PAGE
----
06 December 2011

Thoughts on the language

I get lots of questions from people asking what the Croatian language is like to learn as a new language.  I tell them that it is a lot like the Energizer Bunny (from the TV commercial for Energizer batteries), the language just keeps going and going and going and going.  IMHO learning to speak Croatian proficiently cannot be measured in number of hours or months or semesters.  Learning to be proficient in Croatian is more like growing an expansive garden.  Some plants will be fruitful almost immediately, some will require coddling, and some plants will take years to mature and bear fruit.  Once the entire garden is well established, then the full bounty can truly be enjoyed.

My language is slowly but surely growing.  No longer tender saplings.  And not yet a fruit-laden orchard.  But something in between.  Filled with energy and great promise.   Always reaching towards the sky.



Nikki said...

I totally understand. I'm starting to feel more comfortable speaking with people in real, longer conversations. I've even been to the dentist on my own. I'm proud of myself when I hear myself self-correcting. The other day I said something like, hocete voda? And then I remembered that it should be vodu. (It was something like that!) Nevertheless, my friends were excited that I corrected myself. It's a hard language though!

Gabriella said...

Malo pa malo (pa malo pa malo pa malo) ;-)

I had a funny episode the other day when someone used the phrase 'bilo kakvu' (sort of like: whatever) and I thought they were saying 'bijelo kavu' (white coffee). I kept saying: ne, obicno kavu (no, regular coffee). And it kind of went pear-shaped from there.


Nikki said...

Haha! That is too funny! You just taught me something new, I didn't know what 'bilo kakvu' meant! I've been trying to master using "bas" or "ne bas" or however you use it lately. One time, at a cafe, I was trying to find out if they had wifi/internet so I asked something, "Ima tu mozda wifi?" And they looked at me really confused so I said, "Internet? Wifi" and the konobar was like, "da da da white wine! Ima Ima!"

Oh the adventures of language learning!

Gabriella said...

I once thought I was ordering a pot of tea. When they brought my tea to me, they made a point to tell me that the teapot was not included in the price. Turns out that the way I used the language indicated that I was going to drink the tea and then take the teapot home. The konobarica was really nice and helped me construct the correct way to order a pot of tea. I still carry the slip of paper she wrote out for me (as a memento).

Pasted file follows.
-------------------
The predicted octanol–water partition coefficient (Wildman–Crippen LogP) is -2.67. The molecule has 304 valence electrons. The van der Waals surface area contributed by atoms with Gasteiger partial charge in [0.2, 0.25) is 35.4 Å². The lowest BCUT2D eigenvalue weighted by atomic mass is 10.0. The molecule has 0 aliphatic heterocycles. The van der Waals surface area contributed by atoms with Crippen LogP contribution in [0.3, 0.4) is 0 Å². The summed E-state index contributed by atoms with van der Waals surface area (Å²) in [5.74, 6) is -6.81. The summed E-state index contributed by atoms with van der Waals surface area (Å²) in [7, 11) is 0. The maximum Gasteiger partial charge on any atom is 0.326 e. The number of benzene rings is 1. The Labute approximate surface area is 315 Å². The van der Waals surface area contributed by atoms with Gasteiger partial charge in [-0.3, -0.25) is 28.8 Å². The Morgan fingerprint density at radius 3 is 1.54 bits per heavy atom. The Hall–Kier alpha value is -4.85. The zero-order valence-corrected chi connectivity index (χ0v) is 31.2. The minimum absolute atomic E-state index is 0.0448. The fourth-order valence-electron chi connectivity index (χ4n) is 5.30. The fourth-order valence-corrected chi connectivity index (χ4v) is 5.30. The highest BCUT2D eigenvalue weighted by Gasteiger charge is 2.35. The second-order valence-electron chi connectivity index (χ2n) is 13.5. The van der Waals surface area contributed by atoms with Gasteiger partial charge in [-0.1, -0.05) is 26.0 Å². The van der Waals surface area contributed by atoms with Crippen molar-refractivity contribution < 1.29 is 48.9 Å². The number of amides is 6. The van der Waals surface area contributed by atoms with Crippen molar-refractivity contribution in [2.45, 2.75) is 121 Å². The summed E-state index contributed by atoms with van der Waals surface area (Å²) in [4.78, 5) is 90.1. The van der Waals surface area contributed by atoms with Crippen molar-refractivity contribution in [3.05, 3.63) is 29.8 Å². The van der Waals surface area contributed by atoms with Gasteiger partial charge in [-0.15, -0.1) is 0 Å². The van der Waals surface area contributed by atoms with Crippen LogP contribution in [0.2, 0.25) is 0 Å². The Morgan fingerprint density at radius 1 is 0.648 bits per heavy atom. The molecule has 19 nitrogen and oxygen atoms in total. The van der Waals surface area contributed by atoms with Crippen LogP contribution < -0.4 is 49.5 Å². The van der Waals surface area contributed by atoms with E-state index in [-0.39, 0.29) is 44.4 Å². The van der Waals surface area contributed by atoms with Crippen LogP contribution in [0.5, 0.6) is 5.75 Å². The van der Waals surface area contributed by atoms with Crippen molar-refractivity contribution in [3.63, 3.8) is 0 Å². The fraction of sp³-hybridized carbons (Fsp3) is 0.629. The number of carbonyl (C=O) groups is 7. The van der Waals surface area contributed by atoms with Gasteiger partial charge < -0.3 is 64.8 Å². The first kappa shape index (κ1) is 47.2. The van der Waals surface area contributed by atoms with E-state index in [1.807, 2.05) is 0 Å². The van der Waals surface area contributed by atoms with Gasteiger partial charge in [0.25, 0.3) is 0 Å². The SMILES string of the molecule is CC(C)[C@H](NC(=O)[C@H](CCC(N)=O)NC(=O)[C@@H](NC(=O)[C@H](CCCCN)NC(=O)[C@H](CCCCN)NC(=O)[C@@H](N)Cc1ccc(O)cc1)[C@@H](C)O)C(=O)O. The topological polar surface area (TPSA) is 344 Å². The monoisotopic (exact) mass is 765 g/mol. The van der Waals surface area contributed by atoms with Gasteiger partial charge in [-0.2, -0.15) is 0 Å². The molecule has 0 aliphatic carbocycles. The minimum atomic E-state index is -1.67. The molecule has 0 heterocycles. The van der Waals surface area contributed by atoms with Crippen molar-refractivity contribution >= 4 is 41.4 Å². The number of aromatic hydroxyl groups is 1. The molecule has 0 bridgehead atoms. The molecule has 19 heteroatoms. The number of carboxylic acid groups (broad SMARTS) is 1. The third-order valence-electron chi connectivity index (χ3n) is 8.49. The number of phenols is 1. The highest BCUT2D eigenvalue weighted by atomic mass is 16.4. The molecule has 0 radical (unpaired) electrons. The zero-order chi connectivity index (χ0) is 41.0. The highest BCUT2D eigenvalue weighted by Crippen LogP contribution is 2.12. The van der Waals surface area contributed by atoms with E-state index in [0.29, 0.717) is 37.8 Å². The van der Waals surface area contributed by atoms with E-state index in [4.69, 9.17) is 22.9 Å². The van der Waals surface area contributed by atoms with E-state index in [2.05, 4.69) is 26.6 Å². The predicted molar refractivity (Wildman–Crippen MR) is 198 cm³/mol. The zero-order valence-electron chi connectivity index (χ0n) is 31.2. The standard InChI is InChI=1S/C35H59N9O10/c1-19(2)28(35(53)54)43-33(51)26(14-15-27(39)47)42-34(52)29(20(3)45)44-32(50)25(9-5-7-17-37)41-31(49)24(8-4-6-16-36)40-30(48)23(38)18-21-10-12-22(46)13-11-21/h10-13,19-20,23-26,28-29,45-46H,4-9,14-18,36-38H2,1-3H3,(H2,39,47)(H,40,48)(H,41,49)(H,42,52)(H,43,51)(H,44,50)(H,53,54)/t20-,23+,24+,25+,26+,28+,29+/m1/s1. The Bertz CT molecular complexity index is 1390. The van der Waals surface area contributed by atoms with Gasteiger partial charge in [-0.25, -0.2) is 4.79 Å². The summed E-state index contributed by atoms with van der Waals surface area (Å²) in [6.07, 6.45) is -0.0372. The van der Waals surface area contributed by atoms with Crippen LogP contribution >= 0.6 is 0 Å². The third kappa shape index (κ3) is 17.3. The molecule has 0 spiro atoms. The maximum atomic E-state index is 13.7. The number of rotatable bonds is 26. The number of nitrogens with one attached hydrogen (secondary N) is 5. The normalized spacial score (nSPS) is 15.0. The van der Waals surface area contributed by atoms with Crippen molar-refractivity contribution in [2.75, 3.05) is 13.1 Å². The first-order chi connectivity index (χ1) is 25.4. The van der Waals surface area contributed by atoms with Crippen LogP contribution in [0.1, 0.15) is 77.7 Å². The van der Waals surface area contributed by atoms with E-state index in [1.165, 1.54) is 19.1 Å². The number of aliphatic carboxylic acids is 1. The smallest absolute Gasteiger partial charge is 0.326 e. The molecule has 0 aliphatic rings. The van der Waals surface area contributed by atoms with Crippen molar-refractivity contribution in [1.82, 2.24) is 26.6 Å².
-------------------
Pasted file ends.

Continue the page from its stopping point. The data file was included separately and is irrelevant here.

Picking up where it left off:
nelsonjane said...

hello ;) I Love reading your blog! I am curious as to if you are using any language programs or books to help you supplement your live learning experiences of the Croatian language? If you do which have you found to be the most helpful?

Although I don't live over there I am wanting to try and start learning the language for I have found my grandfather's family last year so I have been immersing myself in my newfound culture! They are from the Dragovci, Brodsko-Posavska area.

Thank You ahead of time if you are able to offer suggestions for me.

And have a Blessed & Happy & Fun start to your New Years!

Gabriella said...

Sretna Nova Godina (happy new year) i sve najbolje (and all the best).

It is great that you are tracking down your roots and trying to learn the language too. I'll admit, Croatian is a tough nut to crack. I've studied at 5 different language schools and clocked several hundred hours of intensive study..just to get to the basic level I'm at right now. I have an extensive library of language CDs and books. I also have some Croatian books that children use in school in grades 2, 3, 4.

I outlined the extra books and CDs I use in a blog entry back on June 16, 2010. These items should be available through any of the online bookstores.

I also highly recommend taking a beginner course at night school, or contacting your closest Croatian Cultural Center to find out about more language learning opportunities.

Best of luck learning the lingo!